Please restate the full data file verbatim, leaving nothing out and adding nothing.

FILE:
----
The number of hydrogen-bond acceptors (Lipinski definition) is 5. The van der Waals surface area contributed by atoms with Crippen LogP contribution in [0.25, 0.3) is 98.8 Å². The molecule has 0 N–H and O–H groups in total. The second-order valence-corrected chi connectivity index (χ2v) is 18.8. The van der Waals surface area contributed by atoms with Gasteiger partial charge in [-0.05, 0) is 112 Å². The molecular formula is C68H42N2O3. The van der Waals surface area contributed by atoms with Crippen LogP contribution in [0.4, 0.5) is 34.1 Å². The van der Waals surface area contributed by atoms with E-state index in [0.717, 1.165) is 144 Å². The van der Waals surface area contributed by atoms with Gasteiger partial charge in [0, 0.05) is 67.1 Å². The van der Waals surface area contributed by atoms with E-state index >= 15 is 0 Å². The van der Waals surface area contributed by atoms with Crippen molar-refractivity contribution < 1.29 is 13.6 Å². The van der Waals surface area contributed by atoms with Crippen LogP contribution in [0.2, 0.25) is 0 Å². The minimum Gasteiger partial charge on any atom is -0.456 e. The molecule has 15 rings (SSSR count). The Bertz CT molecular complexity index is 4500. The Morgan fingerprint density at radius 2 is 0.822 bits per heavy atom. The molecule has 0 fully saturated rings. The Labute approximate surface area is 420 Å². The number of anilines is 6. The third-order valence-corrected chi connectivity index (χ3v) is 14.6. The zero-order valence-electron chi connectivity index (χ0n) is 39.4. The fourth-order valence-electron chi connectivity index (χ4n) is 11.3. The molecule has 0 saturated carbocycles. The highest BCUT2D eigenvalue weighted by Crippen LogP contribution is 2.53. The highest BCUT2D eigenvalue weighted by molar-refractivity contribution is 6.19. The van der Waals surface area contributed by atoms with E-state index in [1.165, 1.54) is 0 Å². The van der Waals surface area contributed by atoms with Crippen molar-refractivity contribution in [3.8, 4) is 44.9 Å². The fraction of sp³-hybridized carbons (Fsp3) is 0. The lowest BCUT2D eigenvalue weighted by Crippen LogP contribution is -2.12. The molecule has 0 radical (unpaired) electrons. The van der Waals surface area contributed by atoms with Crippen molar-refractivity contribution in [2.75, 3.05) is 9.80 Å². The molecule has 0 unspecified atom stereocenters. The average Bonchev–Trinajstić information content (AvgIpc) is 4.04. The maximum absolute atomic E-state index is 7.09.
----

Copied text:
The number of hydrogen-bond acceptors (Lipinski definition) is 5. The van der Waals surface area contributed by atoms with Crippen LogP contribution in [0.25, 0.3) is 98.8 Å². The molecule has 0 N–H and O–H groups in total. The second-order valence-corrected chi connectivity index (χ2v) is 18.8. The van der Waals surface area contributed by atoms with Gasteiger partial charge in [-0.05, 0) is 112 Å². The molecular formula is C68H42N2O3. The van der Waals surface area contributed by atoms with Crippen LogP contribution in [0.4, 0.5) is 34.1 Å². The van der Waals surface area contributed by atoms with E-state index in [0.717, 1.165) is 144 Å². The van der Waals surface area contributed by atoms with Gasteiger partial charge in [0, 0.05) is 67.1 Å². The van der Waals surface area contributed by atoms with E-state index >= 15 is 0 Å². The van der Waals surface area contributed by atoms with Crippen molar-refractivity contribution < 1.29 is 13.6 Å². The van der Waals surface area contributed by atoms with Crippen LogP contribution in [0.2, 0.25) is 0 Å². The minimum Gasteiger partial charge on any atom is -0.456 e. The molecule has 15 rings (SSSR count). The Bertz CT molecular complexity index is 4500. The Morgan fingerprint density at radius 2 is 0.822 bits per heavy atom. The molecule has 0 fully saturated rings. The Labute approximate surface area is 420 Å². The number of anilines is 6. The third-order valence-corrected chi connectivity index (χ3v) is 14.6. The zero-order valence-electron chi connectivity index (χ0n) is 39.4. The fourth-order valence-electron chi connectivity index (χ4n) is 11.3. The molecule has 0 saturated carbocycles. The highest BCUT2D eigenvalue weighted by Crippen LogP contribution is 2.53. The highest BCUT2D eigenvalue weighted by molar-refractivity contribution is 6.19. The van der Waals surface area contributed by atoms with E-state index in [1.165, 1.54) is 0 Å². The van der Waals surface area contributed by atoms with Crippen molar-refractivity contribution in [3.8, 4) is 44.9 Å². The fraction of sp³-hybridized carbons (Fsp3) is 0. The lowest BCUT2D eigenvalue weighted by Crippen LogP contribution is -2.12. The molecule has 0 radical (unpaired) electrons. The van der Waals surface area contributed by atoms with Crippen molar-refractivity contribution in [2.75, 3.05) is 9.80 Å². The molecule has 0 unspecified atom stereocenters. The average Bonchev–Trinajstić information content (AvgIpc) is 4.04. The maximum absolute atomic E-state index is 7.09.